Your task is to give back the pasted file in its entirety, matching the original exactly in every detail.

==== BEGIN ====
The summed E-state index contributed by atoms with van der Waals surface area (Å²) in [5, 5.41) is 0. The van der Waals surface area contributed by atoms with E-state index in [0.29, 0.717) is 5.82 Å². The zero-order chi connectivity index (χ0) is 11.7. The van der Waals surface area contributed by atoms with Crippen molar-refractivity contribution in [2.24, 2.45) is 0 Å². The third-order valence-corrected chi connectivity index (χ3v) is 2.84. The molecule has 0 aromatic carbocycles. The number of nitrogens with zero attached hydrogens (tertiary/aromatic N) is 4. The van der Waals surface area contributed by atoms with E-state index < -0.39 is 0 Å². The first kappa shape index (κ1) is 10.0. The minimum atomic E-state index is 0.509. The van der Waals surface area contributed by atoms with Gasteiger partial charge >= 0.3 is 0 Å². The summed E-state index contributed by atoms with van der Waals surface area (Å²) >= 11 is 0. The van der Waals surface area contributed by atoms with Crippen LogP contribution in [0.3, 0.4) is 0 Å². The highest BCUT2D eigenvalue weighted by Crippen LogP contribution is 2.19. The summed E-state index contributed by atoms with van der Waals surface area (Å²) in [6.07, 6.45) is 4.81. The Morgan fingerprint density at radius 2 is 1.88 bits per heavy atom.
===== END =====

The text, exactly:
The summed E-state index contributed by atoms with van der Waals surface area (Å²) in [5, 5.41) is 0. The van der Waals surface area contributed by atoms with E-state index in [0.29, 0.717) is 5.82 Å². The zero-order chi connectivity index (χ0) is 11.7. The van der Waals surface area contributed by atoms with Crippen molar-refractivity contribution in [2.24, 2.45) is 0 Å². The third-order valence-corrected chi connectivity index (χ3v) is 2.84. The molecule has 0 aromatic carbocycles. The number of nitrogens with zero attached hydrogens (tertiary/aromatic N) is 4. The van der Waals surface area contributed by atoms with E-state index < -0.39 is 0 Å². The first kappa shape index (κ1) is 10.0. The minimum atomic E-state index is 0.509. The van der Waals surface area contributed by atoms with Gasteiger partial charge >= 0.3 is 0 Å². The summed E-state index contributed by atoms with van der Waals surface area (Å²) >= 11 is 0. The van der Waals surface area contributed by atoms with Crippen LogP contribution in [0.3, 0.4) is 0 Å². The highest BCUT2D eigenvalue weighted by Crippen LogP contribution is 2.19. The summed E-state index contributed by atoms with van der Waals surface area (Å²) in [6.07, 6.45) is 4.81. The Morgan fingerprint density at radius 2 is 1.88 bits per heavy atom.